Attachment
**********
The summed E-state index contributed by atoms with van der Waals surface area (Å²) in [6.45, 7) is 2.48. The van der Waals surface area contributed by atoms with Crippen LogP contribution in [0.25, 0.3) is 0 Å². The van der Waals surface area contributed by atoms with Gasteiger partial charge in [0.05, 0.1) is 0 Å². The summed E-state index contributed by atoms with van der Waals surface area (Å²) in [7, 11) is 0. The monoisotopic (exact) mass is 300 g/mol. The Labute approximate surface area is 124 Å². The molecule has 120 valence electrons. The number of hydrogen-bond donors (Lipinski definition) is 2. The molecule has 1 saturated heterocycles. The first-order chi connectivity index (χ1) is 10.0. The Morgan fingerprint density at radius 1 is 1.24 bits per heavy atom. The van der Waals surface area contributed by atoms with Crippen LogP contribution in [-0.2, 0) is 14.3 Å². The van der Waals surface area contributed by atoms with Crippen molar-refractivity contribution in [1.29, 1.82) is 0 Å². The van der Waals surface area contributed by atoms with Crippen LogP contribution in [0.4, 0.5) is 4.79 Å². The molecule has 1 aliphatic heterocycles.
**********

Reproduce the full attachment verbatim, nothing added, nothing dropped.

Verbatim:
The summed E-state index contributed by atoms with van der Waals surface area (Å²) in [6.45, 7) is 2.48. The van der Waals surface area contributed by atoms with Crippen LogP contribution in [0.25, 0.3) is 0 Å². The van der Waals surface area contributed by atoms with Gasteiger partial charge in [0.05, 0.1) is 0 Å². The summed E-state index contributed by atoms with van der Waals surface area (Å²) in [7, 11) is 0. The monoisotopic (exact) mass is 300 g/mol. The Labute approximate surface area is 124 Å². The molecule has 120 valence electrons. The number of hydrogen-bond donors (Lipinski definition) is 2. The molecule has 1 saturated heterocycles. The first-order chi connectivity index (χ1) is 10.0. The Morgan fingerprint density at radius 1 is 1.24 bits per heavy atom. The van der Waals surface area contributed by atoms with Crippen LogP contribution in [-0.2, 0) is 14.3 Å². The van der Waals surface area contributed by atoms with Crippen molar-refractivity contribution in [1.29, 1.82) is 0 Å². The van der Waals surface area contributed by atoms with Crippen LogP contribution in [0.4, 0.5) is 4.79 Å². The molecule has 1 aliphatic heterocycles.